Jodi Arias Hammered on the Stand About Her Repeated Lies to Authorities

Prosecutor Juan Martinez asks defendant Jodi Arias a question about her diary during cross examination testimony in Maricopa County Superior Court in Phoenix.

Prosecutor Juan Martinez asks defendant Jodi Arias a question about her diary during cross examination testimony in Maricopa County Superior Court in Phoenix.  (AP)

Alleged killer Jodi Arias took the witness stand Monday claiming she was no liar – though she acknowledged telling a lie or two.

The prosecutor hammered Arias, who faces murder charges in the death of her ex boyfriend, about her repeated lies to authorities. He say her memories seemed crystal clear during direct examination by her attorneys, yet seem to have diminished greatly under his questioning.

Arias admitted lying to police in the early stages of the investigation because she was ashamed of having killed her lover, Travis Alexander, she says in self-defense. Arias also said she didn't want details of their raunchy sexual relationship to be revealed.

Yet prosecutor Juan Martinez noted her memory of crucial details seems surprisingly hazy under his questioning, compared to her detailed recollections when questioned by her own attorneys.

"I reviewed those things, so I memorized them," Arias said of her answers during direct examination.

"So everything that you have told us then in this case is based on what you have reviewed?" Martinez snapped.

"Not everything," Arias replied.

Arias is charged in the June 2008 stabbing and shooting death of Alexander in his suburban Phoenix home. Arias says she was forced to fight for her life after Alexander attacked her, while authorities say she planned the killing in a jealous rage. 

Testimony has been ongoing since early January. Monday was Arias' 10th day on the witness stand.

Arias first told authorities she knew nothing about Alexander's death, then later blamed it on masked intruders before eventually settling on self-defense.

Martinez noted she repeatedly lied to authorities, specifically during two interrogations in July 2008, in order to avoid being charged in the killing. She agreed, but also said she was too ashamed to admit the truth.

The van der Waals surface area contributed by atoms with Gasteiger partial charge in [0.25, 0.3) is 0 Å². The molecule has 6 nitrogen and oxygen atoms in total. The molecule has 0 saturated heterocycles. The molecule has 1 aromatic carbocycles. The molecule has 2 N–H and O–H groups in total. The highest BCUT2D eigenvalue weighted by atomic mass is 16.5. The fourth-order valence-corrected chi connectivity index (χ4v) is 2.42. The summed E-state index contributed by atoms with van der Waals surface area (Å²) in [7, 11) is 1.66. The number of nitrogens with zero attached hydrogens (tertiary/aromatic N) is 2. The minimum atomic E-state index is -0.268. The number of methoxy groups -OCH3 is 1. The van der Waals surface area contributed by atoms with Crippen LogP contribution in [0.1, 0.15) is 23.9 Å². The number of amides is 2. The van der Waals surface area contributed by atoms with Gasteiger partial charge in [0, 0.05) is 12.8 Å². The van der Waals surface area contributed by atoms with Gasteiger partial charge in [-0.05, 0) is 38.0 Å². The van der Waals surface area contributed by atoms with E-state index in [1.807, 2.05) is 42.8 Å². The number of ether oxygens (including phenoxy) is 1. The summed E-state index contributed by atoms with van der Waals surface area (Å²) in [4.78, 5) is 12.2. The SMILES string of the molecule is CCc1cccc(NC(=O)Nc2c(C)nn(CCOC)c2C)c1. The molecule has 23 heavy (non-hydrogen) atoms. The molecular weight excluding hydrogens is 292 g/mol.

"The whole interview was a lie, right?" Martinez asked.

"Not the whole interview," Arias said.

"Anything having to do with responsibility for this crime was a lie right?" Martinez prodded.

"Yes," Arias replied.

Martinez continued hammering her with questions over why she lied, noting it was solely to avoid going to prison.

"I don't know, I was trying to kill myself," Arias said.

She previously testified she tried to commit suicide while in jail after her arrest, but she nicked her wrist with a razor and it stung, so she delayed it.

"Can you imagine how much it must have hurt Mr. Alexander when you stuck that knife into his chest," Martinez snapped back loudly.

Defense attorneys immediately objected, and the line of questioning changed.

Alexander was shot in the forehead, suffered 27 stab and slash wounds and had his throat slit. His body was found in the shower of his Mesa home about five days after the June 4, 2008, killing.

Of the day of Alexander's death, Arias says she doesn't recall much but remembers him in a rage, body slamming her and chasing her around his home.

She said she grabbed a gun from his closet, and fired it as they tussled, but she didn't know if she hit him. She says she doesn't recall stabbing him.

According to court records, however, she previously told police before her trial began that Alexander was unconscious after she shot him, but then "crawled around and was stabbed."

She says she remembers putting a knife in the dishwasher and disposing of the gun in the desert as she drove from Arizona on her way to Utah. And she immediately began planning an alibi.

Arias' grandparents reported a .25 caliber handgun stolen from their Northern California house about a week before the killing — the same caliber used to shoot Alexander — but Arias claims to know nothing about the burglary. She says she brought no weapons to Alexander's home on the day she killed him, undercutting the prosecution's theory of premeditation.

Based on reporting by The Associated Press.

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